Knowing your own systolic and diastolic blood pressure readings is vital to your health and could save your life. And now there is overwhelming scientific evidence that using a home blood pressure monitor is superior to blood pressure readings made in the office of your doctor. But just like in the doctor’s office, getting accurate blood pressure readings at home is the key; you must have good measuring techniques and strictly follow some specified procedures in order for your readings to be accurate.
NEW HYPERTENSION GUIDELINES
Does 140/90 still serve as the threshold for high blood pressure? Revised hypertension guidelines issued by the American College of Cardiology (ACC) and American Heart Association (AHA) in late 2017 call for a lower reading. Click here for our report.
According to the American Heart Association, it’s not uncommon to get incorrect home readings, not because the devices themselves are inaccurate, but because the individual using the device is not following good blood pressure measuring procedure. For example, you measure too frequently, use the wrong cuff size, or don’t sit quietly for a few minutes first. Or you take only single measurements or cherry-pick the most favorable blood pressure readings. All of these mistakes can lead to incorrect estimation of your blood pressure at home.
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Occasional High Blood Pressure Readings Are Inevitable
Another reason for incorrect measurement of blood pressure readings at home is anxiety. Just like in the doctor’s office, anxiety can induce an elevation of blood pressure at home.
Occasionally, people become obsessed about their need for taking good blood pressure readings as a measure of their health. This not only can cause overestimation of blood pressure, it can end up making hypertension worse overall. The inherent variability of blood pressure means that there will inevitably be some high readings.
If you’re anxious, these high readings can exacerbate your anxiety, leading to further increases of blood pressure and setting up a vicious cycle. If this sounds familiar, frequent checking of your blood pressure is discouraged, and in extreme cases it should be discontinued altogether.
13 Cardinal Rules for How to Measure Your Own Blood Pressure
Here’s what you need to know when measuring your own blood pressure:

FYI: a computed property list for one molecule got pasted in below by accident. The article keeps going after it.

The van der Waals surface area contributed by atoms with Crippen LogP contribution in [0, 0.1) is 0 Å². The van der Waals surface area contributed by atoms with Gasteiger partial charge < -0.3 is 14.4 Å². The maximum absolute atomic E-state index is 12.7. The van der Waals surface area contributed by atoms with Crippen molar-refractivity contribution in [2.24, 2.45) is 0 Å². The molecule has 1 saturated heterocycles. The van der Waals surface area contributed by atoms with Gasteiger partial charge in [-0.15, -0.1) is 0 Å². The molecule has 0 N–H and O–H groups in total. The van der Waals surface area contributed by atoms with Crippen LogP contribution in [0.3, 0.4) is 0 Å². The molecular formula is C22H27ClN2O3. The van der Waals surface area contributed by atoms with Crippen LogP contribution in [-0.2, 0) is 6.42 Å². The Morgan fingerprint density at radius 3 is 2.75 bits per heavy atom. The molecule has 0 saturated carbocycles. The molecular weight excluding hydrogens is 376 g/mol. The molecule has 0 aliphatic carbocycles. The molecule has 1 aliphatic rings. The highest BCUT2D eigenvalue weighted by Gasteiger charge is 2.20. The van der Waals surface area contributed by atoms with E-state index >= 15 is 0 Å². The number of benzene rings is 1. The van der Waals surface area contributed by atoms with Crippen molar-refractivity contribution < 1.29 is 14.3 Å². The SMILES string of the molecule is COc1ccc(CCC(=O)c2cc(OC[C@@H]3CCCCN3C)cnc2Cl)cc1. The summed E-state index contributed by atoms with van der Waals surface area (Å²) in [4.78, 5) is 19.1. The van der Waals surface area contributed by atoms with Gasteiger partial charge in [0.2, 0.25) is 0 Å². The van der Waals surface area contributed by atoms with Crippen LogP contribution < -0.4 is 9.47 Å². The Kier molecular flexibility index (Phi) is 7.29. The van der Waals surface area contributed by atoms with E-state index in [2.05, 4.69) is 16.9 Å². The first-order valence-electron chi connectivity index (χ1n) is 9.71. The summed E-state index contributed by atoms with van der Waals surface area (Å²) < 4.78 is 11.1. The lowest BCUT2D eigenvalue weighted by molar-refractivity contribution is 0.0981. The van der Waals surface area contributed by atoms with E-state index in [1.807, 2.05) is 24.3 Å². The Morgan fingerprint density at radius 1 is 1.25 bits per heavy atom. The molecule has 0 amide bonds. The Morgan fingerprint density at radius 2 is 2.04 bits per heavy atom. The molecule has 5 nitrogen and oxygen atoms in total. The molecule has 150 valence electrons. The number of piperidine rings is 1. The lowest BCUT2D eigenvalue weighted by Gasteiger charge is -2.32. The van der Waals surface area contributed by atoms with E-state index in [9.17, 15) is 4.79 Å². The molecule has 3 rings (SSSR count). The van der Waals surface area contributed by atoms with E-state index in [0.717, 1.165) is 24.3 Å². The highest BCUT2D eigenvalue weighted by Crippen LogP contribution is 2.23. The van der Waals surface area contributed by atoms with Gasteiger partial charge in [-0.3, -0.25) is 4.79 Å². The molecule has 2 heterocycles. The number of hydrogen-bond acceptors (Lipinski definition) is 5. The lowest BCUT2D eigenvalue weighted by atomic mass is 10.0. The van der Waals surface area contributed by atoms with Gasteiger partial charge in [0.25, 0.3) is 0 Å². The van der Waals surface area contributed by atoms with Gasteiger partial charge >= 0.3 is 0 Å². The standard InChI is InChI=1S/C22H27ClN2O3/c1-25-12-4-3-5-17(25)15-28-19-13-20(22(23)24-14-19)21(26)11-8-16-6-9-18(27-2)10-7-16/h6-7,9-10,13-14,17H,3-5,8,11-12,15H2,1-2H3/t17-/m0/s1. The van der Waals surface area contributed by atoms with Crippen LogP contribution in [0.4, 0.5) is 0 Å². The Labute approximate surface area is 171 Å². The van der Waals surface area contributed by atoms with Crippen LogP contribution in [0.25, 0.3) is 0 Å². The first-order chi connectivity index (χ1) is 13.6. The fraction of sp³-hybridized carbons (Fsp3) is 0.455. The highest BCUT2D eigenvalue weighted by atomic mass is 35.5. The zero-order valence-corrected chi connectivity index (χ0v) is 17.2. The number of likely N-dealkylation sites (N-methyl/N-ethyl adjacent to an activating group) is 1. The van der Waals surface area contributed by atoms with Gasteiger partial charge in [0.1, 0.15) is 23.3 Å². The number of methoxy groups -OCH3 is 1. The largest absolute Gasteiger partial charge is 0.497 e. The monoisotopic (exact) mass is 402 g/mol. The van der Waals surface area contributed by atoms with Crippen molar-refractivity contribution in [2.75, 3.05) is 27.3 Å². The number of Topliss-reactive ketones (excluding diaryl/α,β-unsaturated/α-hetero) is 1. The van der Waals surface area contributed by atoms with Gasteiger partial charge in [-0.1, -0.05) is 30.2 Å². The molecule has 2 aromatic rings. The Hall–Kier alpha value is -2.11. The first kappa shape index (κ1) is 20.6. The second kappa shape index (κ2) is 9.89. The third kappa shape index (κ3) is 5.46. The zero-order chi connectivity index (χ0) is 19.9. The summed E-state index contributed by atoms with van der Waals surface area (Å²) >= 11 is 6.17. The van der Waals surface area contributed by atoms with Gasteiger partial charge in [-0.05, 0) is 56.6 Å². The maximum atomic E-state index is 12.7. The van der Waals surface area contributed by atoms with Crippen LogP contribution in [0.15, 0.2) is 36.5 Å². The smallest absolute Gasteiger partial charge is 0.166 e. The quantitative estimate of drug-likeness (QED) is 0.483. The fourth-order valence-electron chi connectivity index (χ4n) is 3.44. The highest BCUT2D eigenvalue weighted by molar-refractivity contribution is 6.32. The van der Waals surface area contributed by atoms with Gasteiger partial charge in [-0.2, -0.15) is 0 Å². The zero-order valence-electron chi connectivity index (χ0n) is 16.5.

- When not to take blood pressure: Within 30 minutes of drinking coffee, smoking, or exercising.
- Use an automatic, not manual device. Most devices specifically designed for use by patients in the home are fully automatic, so that the patient needs only to wrap the cuff around the upper arm and press a button for the machine to take the blood pressure readings and display the values for systolic and diastolic pressure on a screen.
- Use an arm cuff rather than a finger or wrist cuff. The arm devices are the most reliable and have the additional advantage that they measure pressure in the same artery that has been used in all the large studies of high BP and its consequences.
- Blood pressure cuff size rule: Use a large cuff if your arm is large, make sure it fits comfortably.
- Use one arm, not both.
- Support your arm on a flat surface so that the upper arm is supported at the level of the heart.
- Your back should be supported, and both feet should be flat on the floor.
- After you put the cuff on, sit for a few minutes before checking blood pressure.
- Take 3 readings rather than just one, 1-2 minutes apart, writing each one down using our Home Blood Pressure Monitoring Chart (see below).
- Don’t take more than three readings.
- Check no more than twice a week except in these cases:
- your hypertension is severe
- you’re changing medications
- you’re getting an initial, reliable estimate of your “true” blood pressure (see below)
- Don’t check only when you think your blood pressure readings will be good or only when you think they will be high; check at random, ordinary times.
- Check you monitor’s accuracy at least once a year at the doctor’s office by comparing it to the office’s manual cuff.
How to Get an Initial, Reliable Estimate of Your True Blood Pressure